In this debut memoir, a victim of childhood bullying fights back and goes on to have a normal, happy adult life.
Schonborn, a professor emeritus (Sociology/California State Univ.; Violence and Conflict, 2nd Ed., 2004, etc.), here offers his first effort at creative nonfiction. He was born with a cleft lip and palate, and after his first day of kindergarten, he complained that no one seemed to understand him when he spoke. His mother, wise beyond her years, reassured him by saying that the other children “needed to be better listeners.” The author writes charmingly of his childhood, particularly when he describes the many ways his birth defect affected his young parents and siblings. For example, while Schonborn’s 2-year-old sister watched her mother use an eyedropper to feed him as a new baby, she declared, “He’s a bird and I don’t like him.” Soon, however, that same sister became the author’s fierce protector from schoolyard bullies. Schonborn eventually grew up to pursue a successful academic career—and win the heart of a beautiful girl who looked like film actress Audrey Hepburn. The prose loses some of its charm, however, when the author labors to provide historical context for his relatively privileged coming-of-age in the 1960s and his academic career studying the causes of social conflict and violence. Some readers may also wish the book had told them more about Schonborn’s beloved mother; after she taught her son how to be accepted and live a normal life, she succumbed to loss and loneliness in her early 50s. The author’s account of his mother’s death, informed by knowledge he gained as a first-year medical student, brings this coming-of-age memoir to a suspenseful close. Many readers, including parents with children struggling to be treated as “normal,” will likely find Schonborn’s mother to be an inspiration.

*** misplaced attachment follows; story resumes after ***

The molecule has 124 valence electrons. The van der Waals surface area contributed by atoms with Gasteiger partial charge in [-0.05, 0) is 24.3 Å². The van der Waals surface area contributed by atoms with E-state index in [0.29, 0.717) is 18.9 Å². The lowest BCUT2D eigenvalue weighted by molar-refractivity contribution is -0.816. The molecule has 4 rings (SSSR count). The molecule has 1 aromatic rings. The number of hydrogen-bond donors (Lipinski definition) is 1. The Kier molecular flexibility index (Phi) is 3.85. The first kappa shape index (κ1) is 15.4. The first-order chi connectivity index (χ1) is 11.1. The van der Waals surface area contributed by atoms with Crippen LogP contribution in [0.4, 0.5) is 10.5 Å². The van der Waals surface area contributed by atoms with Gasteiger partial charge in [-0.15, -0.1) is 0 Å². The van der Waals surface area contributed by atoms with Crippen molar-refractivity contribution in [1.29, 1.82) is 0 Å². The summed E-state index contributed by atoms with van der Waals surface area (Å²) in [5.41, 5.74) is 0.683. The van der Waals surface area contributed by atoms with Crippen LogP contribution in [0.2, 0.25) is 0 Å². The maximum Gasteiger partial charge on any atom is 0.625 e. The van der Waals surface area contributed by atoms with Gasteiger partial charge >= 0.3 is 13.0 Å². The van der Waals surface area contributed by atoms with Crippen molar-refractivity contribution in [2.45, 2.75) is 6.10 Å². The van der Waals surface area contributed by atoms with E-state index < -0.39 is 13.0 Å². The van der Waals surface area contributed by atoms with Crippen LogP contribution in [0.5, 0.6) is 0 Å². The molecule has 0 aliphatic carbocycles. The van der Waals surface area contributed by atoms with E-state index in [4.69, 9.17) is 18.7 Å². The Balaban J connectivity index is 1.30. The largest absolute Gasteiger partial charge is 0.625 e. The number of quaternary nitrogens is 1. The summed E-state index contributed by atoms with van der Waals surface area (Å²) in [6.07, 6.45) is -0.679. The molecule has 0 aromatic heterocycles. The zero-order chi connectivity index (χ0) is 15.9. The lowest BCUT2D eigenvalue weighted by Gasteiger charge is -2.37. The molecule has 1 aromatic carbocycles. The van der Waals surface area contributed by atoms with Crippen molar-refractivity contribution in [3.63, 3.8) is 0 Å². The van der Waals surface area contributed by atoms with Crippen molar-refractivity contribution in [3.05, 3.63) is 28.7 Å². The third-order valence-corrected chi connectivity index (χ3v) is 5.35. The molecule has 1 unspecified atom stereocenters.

An often instructive memoir, particularly for anyone seeking to help a young person overcome bullying’s crushing effects.